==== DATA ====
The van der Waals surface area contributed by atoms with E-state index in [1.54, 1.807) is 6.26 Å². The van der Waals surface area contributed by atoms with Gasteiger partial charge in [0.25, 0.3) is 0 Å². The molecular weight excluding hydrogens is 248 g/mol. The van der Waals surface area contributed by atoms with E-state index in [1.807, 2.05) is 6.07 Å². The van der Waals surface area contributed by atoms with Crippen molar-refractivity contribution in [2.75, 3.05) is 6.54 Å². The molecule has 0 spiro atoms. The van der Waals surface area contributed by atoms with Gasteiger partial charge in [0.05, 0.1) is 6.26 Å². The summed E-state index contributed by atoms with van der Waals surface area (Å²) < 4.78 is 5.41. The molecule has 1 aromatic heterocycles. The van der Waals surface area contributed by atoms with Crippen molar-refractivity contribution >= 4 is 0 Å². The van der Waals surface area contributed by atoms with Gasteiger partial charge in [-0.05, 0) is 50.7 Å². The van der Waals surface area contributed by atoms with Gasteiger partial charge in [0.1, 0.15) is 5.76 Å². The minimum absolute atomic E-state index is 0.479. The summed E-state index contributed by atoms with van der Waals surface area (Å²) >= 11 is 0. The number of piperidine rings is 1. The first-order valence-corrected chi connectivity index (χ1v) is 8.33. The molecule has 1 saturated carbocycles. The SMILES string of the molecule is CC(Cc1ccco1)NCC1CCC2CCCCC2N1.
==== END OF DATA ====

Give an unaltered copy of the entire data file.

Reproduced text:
The van der Waals surface area contributed by atoms with E-state index in [1.54, 1.807) is 6.26 Å². The van der Waals surface area contributed by atoms with Gasteiger partial charge in [0.25, 0.3) is 0 Å². The molecular weight excluding hydrogens is 248 g/mol. The van der Waals surface area contributed by atoms with E-state index in [1.807, 2.05) is 6.07 Å². The van der Waals surface area contributed by atoms with Crippen molar-refractivity contribution in [2.75, 3.05) is 6.54 Å². The molecule has 0 spiro atoms. The van der Waals surface area contributed by atoms with Gasteiger partial charge in [0.05, 0.1) is 6.26 Å². The summed E-state index contributed by atoms with van der Waals surface area (Å²) < 4.78 is 5.41. The molecule has 1 aromatic heterocycles. The van der Waals surface area contributed by atoms with Crippen molar-refractivity contribution >= 4 is 0 Å². The van der Waals surface area contributed by atoms with Gasteiger partial charge in [-0.05, 0) is 50.7 Å². The van der Waals surface area contributed by atoms with Gasteiger partial charge in [0.1, 0.15) is 5.76 Å². The minimum absolute atomic E-state index is 0.479. The summed E-state index contributed by atoms with van der Waals surface area (Å²) >= 11 is 0. The number of piperidine rings is 1. The first-order valence-corrected chi connectivity index (χ1v) is 8.33. The molecule has 1 saturated carbocycles. The SMILES string of the molecule is CC(Cc1ccco1)NCC1CCC2CCCCC2N1.